Ferraro’s and Huggins’s volumes also highlight Washington’s abilities as a diplomat and his interest in international affairs, two oft-overlooked aspects of his tenure as the commander in chief during the revolutionary era. While reinforcing the Continental Army’s positions on the Hudson River, receiving information from the Culper spy ring, and planning the American attack on New York City, Washington managed to find time to remain well informed on political events in Europe and to host foreign dignitaries while they visited the United States. Throughout the summer and fall of 1779, John Jay, who later became the American minister plenipotentiary to the Court of Spain, kept Washington up to date on issues relating to Spain’s entrance into the war on the side of the Americans and the French. Washington also remained in contact with Major General Lafayette in France and Juan de Miralles, one of the Court of Spain’s representatives in the United States. In mid-September 1779, Washington also hosted Anne-César, Chevalier de la Luzerne, who had recently been appointed as the new French minister plenipotentiary to the United States. Washington’s abilities as a diplomat and connections with French and Spanish dignitaries allowed the United States to gain allies, and played an influential role in the United States’ eventual victory over the British Empire during the American War of Independence.

These two volumes of The Papers of George Washington are a fascinating collection of Washington’s correspondences between June 1 and October 21, 1779. The documents illustrate Washington’s abilities as a military tactician, skilled diplomat, and compassionate commanding officer. By transcribing the source material into standard type, with modern spellings and punctuation, as well as including detailed footnotes and illustrated maps, Ferraro and Huggins have made Washington’s correspondences much more accessible to academics, undergraduate students, and the public. At the same time, they have maintained the authentic meaning and purpose of the documents. Although the volumes are clearly a veneration of the man, his role in the American War of Independence, and the establishment of the United States, the high level of accessibly of the documents is undeniable. These volumes would serve as a useful reference in both public and university libraries. An examination of a selection of excerpts from the volumes would also serve as a useful tool when introducing high school and undergraduate students to the writings of Washington, the Revolutionary era, or the study of primary source documents.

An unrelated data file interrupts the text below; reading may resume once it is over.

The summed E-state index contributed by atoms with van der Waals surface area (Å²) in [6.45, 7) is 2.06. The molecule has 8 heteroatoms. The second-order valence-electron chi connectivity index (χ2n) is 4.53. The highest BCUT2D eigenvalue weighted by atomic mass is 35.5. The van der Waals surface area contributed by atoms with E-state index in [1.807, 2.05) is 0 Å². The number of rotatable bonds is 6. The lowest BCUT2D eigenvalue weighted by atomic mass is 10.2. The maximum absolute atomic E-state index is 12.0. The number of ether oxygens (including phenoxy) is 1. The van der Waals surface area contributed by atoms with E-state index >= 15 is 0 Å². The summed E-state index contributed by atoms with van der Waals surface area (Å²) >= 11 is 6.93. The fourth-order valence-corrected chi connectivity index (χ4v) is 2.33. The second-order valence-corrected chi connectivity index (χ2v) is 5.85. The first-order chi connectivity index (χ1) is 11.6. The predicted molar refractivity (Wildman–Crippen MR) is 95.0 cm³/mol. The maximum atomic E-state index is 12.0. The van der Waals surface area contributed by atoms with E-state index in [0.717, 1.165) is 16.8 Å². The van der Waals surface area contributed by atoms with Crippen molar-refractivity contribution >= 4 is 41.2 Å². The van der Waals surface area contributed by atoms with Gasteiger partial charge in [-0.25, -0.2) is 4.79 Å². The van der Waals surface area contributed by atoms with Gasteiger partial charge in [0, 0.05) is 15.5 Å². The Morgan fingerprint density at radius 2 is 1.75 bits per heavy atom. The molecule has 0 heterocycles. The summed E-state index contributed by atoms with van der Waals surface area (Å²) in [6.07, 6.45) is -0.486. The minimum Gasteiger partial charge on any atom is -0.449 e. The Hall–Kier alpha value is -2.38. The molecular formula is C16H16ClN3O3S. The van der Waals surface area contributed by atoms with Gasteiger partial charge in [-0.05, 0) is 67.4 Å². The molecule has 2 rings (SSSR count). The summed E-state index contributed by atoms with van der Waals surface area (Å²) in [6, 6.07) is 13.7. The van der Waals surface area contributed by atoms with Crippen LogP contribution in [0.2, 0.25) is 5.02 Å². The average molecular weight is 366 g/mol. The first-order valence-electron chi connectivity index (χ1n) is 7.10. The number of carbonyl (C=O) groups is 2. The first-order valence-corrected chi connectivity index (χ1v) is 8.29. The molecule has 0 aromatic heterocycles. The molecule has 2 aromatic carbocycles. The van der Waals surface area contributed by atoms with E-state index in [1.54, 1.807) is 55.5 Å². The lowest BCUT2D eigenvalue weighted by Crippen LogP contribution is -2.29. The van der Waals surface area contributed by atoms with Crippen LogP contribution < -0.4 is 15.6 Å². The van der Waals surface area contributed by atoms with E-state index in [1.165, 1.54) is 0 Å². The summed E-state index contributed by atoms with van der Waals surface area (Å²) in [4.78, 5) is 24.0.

Printable Version: http://www.h-net.org/reviews/showpdf.php?id=41859

Citation: Gregg French. Review of Washington, George, The Papers of George Washington, Volume 21, 1 June–31 July 1779 and Washington, George, The Papers of George Washington, Volume 22, 1 August–21 October 1779. H-USA, H-Net Reviews. January, 2016. URL: http://www.h-net.org/reviews/showrev.php?id=41859

This work is licensed under a Creative Commons Attribution-Noncommercial-No Derivative Works 3.0 United States License.